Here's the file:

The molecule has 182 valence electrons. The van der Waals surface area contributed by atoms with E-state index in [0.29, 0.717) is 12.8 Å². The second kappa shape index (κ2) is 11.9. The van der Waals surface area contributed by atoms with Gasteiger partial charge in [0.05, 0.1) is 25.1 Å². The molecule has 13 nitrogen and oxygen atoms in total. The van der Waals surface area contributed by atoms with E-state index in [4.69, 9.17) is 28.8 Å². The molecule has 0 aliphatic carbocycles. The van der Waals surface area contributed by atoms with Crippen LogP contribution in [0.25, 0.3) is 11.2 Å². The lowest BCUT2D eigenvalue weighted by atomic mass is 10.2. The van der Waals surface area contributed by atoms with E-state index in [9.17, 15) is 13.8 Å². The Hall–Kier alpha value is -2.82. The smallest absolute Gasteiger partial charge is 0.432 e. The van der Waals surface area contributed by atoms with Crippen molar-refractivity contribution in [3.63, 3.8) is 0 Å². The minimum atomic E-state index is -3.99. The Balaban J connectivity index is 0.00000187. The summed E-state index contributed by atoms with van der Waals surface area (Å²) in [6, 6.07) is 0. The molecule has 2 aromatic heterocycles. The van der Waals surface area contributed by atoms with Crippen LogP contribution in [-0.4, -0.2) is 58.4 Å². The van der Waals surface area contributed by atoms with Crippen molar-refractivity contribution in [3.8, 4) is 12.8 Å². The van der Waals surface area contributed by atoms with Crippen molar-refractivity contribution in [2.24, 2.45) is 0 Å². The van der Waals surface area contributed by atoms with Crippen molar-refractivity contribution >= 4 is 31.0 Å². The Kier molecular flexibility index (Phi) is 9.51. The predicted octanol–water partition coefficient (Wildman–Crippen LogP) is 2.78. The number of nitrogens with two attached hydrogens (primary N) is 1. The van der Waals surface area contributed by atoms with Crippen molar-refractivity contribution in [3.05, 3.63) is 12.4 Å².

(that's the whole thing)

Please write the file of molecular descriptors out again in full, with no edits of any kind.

The molecule has 182 valence electrons. The van der Waals surface area contributed by atoms with E-state index in [0.29, 0.717) is 12.8 Å². The second kappa shape index (κ2) is 11.9. The van der Waals surface area contributed by atoms with Gasteiger partial charge in [0.05, 0.1) is 25.1 Å². The molecule has 13 nitrogen and oxygen atoms in total. The van der Waals surface area contributed by atoms with E-state index in [4.69, 9.17) is 28.8 Å². The molecule has 0 aliphatic carbocycles. The van der Waals surface area contributed by atoms with Crippen LogP contribution in [0.25, 0.3) is 11.2 Å². The lowest BCUT2D eigenvalue weighted by atomic mass is 10.2. The van der Waals surface area contributed by atoms with E-state index in [9.17, 15) is 13.8 Å². The Hall–Kier alpha value is -2.82. The smallest absolute Gasteiger partial charge is 0.432 e. The van der Waals surface area contributed by atoms with Crippen molar-refractivity contribution in [3.63, 3.8) is 0 Å². The minimum atomic E-state index is -3.99. The Balaban J connectivity index is 0.00000187. The summed E-state index contributed by atoms with van der Waals surface area (Å²) in [6, 6.07) is 0. The molecule has 2 aromatic heterocycles. The van der Waals surface area contributed by atoms with Crippen LogP contribution in [-0.4, -0.2) is 58.4 Å². The van der Waals surface area contributed by atoms with Crippen molar-refractivity contribution in [3.8, 4) is 12.8 Å². The van der Waals surface area contributed by atoms with Crippen molar-refractivity contribution in [2.24, 2.45) is 0 Å². The van der Waals surface area contributed by atoms with Crippen molar-refractivity contribution >= 4 is 31.0 Å². The Kier molecular flexibility index (Phi) is 9.51. The predicted octanol–water partition coefficient (Wildman–Crippen LogP) is 2.78. The number of nitrogens with two attached hydrogens (primary N) is 1. The van der Waals surface area contributed by atoms with Crippen molar-refractivity contribution in [3.05, 3.63) is 12.4 Å².